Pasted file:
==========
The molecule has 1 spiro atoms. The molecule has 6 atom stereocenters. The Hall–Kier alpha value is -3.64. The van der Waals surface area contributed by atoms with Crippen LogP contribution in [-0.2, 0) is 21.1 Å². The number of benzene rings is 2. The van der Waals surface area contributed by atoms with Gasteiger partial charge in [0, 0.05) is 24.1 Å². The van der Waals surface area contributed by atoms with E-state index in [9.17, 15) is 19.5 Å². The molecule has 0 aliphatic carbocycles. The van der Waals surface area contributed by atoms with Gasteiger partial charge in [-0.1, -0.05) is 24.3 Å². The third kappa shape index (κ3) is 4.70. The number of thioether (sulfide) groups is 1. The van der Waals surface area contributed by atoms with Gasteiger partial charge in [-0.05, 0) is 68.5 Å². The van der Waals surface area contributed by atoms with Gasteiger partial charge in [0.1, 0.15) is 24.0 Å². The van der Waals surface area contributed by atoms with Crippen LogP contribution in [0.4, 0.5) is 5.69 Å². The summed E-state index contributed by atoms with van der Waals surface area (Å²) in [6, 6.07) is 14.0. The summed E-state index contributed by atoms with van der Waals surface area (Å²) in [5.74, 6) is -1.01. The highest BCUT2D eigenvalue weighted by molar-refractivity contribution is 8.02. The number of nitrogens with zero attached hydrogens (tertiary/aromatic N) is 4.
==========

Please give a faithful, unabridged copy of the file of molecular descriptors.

The molecule has 1 spiro atoms. The molecule has 6 atom stereocenters. The Hall–Kier alpha value is -3.64. The van der Waals surface area contributed by atoms with Crippen LogP contribution in [-0.2, 0) is 21.1 Å². The number of benzene rings is 2. The van der Waals surface area contributed by atoms with Gasteiger partial charge in [0, 0.05) is 24.1 Å². The van der Waals surface area contributed by atoms with E-state index in [9.17, 15) is 19.5 Å². The molecule has 0 aliphatic carbocycles. The van der Waals surface area contributed by atoms with Gasteiger partial charge in [-0.1, -0.05) is 24.3 Å². The third kappa shape index (κ3) is 4.70. The number of thioether (sulfide) groups is 1. The van der Waals surface area contributed by atoms with Gasteiger partial charge in [-0.05, 0) is 68.5 Å². The van der Waals surface area contributed by atoms with Gasteiger partial charge in [0.1, 0.15) is 24.0 Å². The van der Waals surface area contributed by atoms with Crippen LogP contribution in [0.4, 0.5) is 5.69 Å². The summed E-state index contributed by atoms with van der Waals surface area (Å²) in [6, 6.07) is 14.0. The summed E-state index contributed by atoms with van der Waals surface area (Å²) in [5.74, 6) is -1.01. The highest BCUT2D eigenvalue weighted by molar-refractivity contribution is 8.02. The number of nitrogens with zero attached hydrogens (tertiary/aromatic N) is 4.